Transitioning From the Military to Business: What Winning Vets Bring to the Private Sector

A veteran and businessman shaking hands with US flag in background

Veterans transitioning from military to business roles can contribute much to your organization's mission, and you'll likely find that they are among the most capable and dependable individuals in your employ.

COVID-19 has delivered the business world into an era of unprecedented uncertainty. For years to come, every industry will be exploring the ramifications of all that's changed about the way we work since the pandemic struck.

It's hard not to compare the situation we're experiencing to that of a service member making the transition from military to business. Joe Motes, ADP's RPO Operations Manager of Client Diversity Programs, has noticed that the traits that make up an excellent service member overlap quite a bit with the traits that distinguish excellent job candidates in these uncertain times. Based on his work with Hiring Our Heroes fellowship programs and the Department of Defense SkillBridge programs, he's seen that, in challenging situations, service members know how to listen, collaborate and persevere, no matter the circumstances.

As you explore your options for building your workforce in a post-COVID-19 environment, consider the following winning qualities veteran candidates can bring to the private sector when they transition from military to business roles.

1. Veterans bring loyalty

In this market, turnover and attrition are on everyone's radar. In the context of the ongoing Great Resignation, as many as 55% of Americans are planning a job change. In response, organizations are mobilizing to engage their employees and build employer brands that will attract candidates in a tough job market.

Motes says that, in his consultative position, he's seen that many organizations don't have as much of an attrition problem with former service members. "When these service men and women are transitioning now," Motes says, "they're looking for, in a sense, their next mission." When they accept a role, they do so knowing they've made a decision about their future for at least the next two to five years.

2. Former service members learn fast

The resources and costs associated with listing a role, interviewing candidates and making a hire may be significant, but the real expense of turnover and attrition is that the average new employee's time to effectiveness is about 18 months. The longer the learning curve of the candidates you're considering, the more expensive it will be to bring them on board.

You can dig into improving your time to productivity by as much as 62% through investing in your onboarding experience, but you can also improve this metric by starting with candidates who bring grit, perseverance and the ability to learn and assimilate quickly to their work. Fortunately, these qualities are common among veterans transitioning from military to business roles. "Historically, military veterans eat up any type of learning curve faster than their non-veteran counterparts when it comes to a new position, a new role in the company, and so on," Motes says.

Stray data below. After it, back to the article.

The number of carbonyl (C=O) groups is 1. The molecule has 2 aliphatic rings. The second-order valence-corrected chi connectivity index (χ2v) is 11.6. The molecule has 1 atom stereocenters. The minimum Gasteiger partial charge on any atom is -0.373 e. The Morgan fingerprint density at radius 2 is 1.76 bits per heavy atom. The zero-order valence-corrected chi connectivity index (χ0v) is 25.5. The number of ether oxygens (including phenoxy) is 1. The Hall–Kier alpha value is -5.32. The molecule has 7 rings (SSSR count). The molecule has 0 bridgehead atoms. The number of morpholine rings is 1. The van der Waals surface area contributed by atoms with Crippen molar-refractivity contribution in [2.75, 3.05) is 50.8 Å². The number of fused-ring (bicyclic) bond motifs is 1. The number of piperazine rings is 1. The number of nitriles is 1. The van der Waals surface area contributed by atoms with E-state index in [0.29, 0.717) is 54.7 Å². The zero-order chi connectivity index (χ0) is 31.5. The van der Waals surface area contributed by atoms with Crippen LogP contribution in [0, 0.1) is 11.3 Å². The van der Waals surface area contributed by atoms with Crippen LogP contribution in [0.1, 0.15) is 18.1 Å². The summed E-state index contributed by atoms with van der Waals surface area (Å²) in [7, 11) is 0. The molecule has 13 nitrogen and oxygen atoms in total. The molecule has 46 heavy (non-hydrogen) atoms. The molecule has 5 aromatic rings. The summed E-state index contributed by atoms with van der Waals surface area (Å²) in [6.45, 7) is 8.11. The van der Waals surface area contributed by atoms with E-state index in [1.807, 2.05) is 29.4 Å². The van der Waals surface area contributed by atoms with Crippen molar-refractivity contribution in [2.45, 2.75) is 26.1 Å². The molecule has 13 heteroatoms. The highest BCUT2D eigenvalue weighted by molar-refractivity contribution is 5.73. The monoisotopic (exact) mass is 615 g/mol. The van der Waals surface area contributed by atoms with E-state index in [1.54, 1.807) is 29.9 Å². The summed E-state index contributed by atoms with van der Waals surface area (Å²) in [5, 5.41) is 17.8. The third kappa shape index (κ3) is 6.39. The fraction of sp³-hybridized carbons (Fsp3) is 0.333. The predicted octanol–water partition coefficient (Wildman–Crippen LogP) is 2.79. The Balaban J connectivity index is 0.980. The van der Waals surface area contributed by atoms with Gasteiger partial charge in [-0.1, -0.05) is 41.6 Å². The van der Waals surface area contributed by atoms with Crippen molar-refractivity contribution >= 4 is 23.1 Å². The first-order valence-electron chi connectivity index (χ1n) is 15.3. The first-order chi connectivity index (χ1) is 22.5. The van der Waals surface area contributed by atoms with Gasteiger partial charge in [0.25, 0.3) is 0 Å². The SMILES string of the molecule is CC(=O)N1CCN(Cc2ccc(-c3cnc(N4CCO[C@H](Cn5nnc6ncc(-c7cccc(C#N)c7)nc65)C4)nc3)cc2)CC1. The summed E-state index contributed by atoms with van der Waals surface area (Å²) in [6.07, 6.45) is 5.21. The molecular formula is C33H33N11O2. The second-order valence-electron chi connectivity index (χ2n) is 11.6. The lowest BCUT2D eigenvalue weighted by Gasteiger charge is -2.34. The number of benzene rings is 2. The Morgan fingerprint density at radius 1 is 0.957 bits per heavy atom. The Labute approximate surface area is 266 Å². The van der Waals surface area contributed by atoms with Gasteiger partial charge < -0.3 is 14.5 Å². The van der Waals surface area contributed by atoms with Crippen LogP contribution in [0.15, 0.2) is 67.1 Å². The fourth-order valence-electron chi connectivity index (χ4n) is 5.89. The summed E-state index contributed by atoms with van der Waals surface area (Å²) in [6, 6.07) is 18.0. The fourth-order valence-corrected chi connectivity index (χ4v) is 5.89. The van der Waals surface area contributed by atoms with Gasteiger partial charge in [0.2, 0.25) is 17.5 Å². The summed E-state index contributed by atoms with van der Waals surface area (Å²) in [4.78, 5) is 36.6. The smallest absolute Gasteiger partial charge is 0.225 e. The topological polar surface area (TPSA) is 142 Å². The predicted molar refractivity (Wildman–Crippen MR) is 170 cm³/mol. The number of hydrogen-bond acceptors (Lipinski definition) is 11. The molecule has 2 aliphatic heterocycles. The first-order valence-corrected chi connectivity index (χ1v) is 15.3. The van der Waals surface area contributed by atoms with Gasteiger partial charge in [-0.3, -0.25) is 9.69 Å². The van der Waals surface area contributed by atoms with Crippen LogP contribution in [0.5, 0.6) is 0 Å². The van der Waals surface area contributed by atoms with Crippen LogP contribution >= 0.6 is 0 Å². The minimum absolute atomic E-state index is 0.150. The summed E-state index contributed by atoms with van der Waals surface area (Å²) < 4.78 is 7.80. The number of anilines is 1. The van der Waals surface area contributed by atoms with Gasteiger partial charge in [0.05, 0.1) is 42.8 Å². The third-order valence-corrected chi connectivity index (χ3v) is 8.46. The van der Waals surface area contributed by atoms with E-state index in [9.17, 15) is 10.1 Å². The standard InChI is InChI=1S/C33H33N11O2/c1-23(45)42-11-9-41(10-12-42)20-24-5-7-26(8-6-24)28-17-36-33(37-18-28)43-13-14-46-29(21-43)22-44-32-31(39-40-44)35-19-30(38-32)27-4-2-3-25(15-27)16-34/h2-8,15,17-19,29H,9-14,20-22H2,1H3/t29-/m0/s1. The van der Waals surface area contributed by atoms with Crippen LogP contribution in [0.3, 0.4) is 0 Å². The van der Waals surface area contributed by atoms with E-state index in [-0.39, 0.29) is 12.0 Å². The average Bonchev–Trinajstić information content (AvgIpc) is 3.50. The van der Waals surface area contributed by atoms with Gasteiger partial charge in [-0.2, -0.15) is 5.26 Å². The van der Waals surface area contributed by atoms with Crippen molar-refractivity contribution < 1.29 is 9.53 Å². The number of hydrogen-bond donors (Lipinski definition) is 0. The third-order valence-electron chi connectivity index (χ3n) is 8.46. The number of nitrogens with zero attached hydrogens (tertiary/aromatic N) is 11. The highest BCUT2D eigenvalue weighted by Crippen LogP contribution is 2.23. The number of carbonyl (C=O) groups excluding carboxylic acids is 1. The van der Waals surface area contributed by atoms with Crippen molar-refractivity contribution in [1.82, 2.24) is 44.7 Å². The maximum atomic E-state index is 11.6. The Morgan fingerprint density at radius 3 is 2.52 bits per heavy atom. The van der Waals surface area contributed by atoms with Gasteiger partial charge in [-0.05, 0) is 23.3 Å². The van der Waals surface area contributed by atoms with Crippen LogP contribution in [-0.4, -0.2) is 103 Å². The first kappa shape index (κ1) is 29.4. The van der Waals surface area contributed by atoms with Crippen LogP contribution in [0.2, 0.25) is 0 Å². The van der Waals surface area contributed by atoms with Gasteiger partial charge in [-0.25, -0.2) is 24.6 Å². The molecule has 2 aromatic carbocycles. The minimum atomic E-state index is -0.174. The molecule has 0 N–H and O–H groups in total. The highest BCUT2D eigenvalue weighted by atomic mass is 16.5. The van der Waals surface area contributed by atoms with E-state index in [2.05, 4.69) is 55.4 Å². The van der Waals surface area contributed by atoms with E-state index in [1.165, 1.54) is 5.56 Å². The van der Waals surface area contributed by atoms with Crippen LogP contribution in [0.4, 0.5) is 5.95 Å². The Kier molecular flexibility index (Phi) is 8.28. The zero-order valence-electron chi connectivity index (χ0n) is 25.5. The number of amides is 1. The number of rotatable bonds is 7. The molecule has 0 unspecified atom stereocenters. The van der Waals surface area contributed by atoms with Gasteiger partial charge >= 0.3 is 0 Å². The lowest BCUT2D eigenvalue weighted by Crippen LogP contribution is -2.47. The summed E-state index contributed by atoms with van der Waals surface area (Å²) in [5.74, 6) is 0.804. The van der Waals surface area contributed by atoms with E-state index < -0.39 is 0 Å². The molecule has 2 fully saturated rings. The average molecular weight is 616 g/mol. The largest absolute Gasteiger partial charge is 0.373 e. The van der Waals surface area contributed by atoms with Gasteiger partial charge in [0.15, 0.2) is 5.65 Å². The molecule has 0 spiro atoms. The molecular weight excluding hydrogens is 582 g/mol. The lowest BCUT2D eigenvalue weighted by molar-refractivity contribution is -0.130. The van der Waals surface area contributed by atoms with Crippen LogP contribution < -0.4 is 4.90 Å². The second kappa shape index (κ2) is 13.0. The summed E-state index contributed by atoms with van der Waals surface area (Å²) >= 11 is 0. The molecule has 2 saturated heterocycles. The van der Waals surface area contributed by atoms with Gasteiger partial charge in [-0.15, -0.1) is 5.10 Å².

3. People who have served know how to be agile and flexible

A recurring theme in the landscape of talent acquisition is the desire to build a workforce that will remain agile and flexible in the face of constant uncertainty and challenges — and agility and flexibility are exactly what veterans bring to the workplace. "The perspective of military service members being very adaptive, very agile is a recurring theme in the talent scape today," Motes says.

Due to their unique work experiences in military service, veteran candidates possess a fundamental ability to work hard and make systematic decisions under pressure. As individuals, veterans will continue to pursue important objectives even when new challenges present themselves. As part of a group, they understand the essential value of collaboration and operating as a team.

Build a vibrant, diverse workforce with veteran candidates

As talent leaders continue to make progress on diversity, equity and inclusion priorities, the conversation around hiring veterans is evolving. The focus is no longer on what transferable skills a candidate might bring in from basic training; it's on how their experience proves their determination and adaptability, even in difficult and often unpredictable scenarios.

Veterans transitioning from military to business roles can contribute much to your organization's mission, and you'll likely find that they are among the most capable and dependable individuals in your employ.

Inclusion@Work2021 Virtual Summit Veterans Employment

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Don't miss the Strengthen & Diversify Your Workforce with Veterans session at the virtual Inclusion Summit 2021. Launch the on demand summit anytime.